Keywords: neural network theory, neural network regularization, machine learning fundamental, spectral bias of neural networks, simplicity bias of neural networks
TL;DR: We empirically investigate the spectral bias of neural networks in learning only low-degree interactions and introduce a regularizer to remedy this.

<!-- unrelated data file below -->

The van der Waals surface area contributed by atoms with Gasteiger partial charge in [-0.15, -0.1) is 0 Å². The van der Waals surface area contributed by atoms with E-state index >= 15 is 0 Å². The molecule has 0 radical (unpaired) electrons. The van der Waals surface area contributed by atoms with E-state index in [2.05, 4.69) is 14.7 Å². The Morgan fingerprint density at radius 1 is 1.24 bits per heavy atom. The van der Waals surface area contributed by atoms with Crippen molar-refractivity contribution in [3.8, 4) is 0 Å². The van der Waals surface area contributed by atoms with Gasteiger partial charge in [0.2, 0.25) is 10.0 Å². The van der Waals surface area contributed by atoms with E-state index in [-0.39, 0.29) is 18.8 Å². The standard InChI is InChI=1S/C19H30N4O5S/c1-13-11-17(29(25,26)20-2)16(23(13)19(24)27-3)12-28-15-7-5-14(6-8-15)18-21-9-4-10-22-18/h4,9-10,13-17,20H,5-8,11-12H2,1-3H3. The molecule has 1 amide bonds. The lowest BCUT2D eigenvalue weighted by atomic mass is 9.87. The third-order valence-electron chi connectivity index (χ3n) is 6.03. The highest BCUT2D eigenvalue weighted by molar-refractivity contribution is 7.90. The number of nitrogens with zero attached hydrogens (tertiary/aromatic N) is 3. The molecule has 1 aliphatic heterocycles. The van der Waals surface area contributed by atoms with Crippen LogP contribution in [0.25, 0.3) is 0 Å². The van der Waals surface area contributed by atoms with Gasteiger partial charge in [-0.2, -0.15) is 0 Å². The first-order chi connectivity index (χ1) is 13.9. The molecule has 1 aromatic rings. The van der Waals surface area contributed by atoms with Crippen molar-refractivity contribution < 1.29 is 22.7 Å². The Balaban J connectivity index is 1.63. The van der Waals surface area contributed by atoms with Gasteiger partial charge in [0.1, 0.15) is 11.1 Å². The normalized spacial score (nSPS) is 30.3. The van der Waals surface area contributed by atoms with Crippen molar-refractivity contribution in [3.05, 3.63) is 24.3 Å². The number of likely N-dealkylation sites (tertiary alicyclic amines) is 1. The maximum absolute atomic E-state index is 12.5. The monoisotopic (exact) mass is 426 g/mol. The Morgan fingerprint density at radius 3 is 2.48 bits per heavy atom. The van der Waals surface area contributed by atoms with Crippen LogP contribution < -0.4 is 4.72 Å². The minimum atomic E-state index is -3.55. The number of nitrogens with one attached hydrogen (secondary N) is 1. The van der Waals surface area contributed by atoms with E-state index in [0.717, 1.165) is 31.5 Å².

Abstract: Despite the capacity of neural nets to learn arbitrary functions, models trained through gradient descent often exhibit a bias towards ``simpler'' functions. Various notions of simplicity have been introduced to characterize this behavior. Here, we focus on the case of neural networks with discrete (zero-one), high-dimensional, inputs through the lens of their Fourier (Walsh-Hadamard) transforms, where the notion of simplicity can be captured through the degree of the Fourier coefficients. We empirically show that neural networks have a tendency to learn lower-degree frequencies. We show how this spectral bias towards low-degree frequencies can in fact hurt the neural network's generalization on real-world datasets. To remedy this we propose a new scalable functional regularization scheme that aids the neural network to learn higher degree frequencies. Our regularizer also helps avoid erroneous identification of low-degree frequencies, which further improves generalization. We extensively evaluate our regularizer on synthetic datasets to gain insights into its behavior. Finally, we show significantly improved generalization on four different datasets compared to standard neural networks and other relevant baselines.
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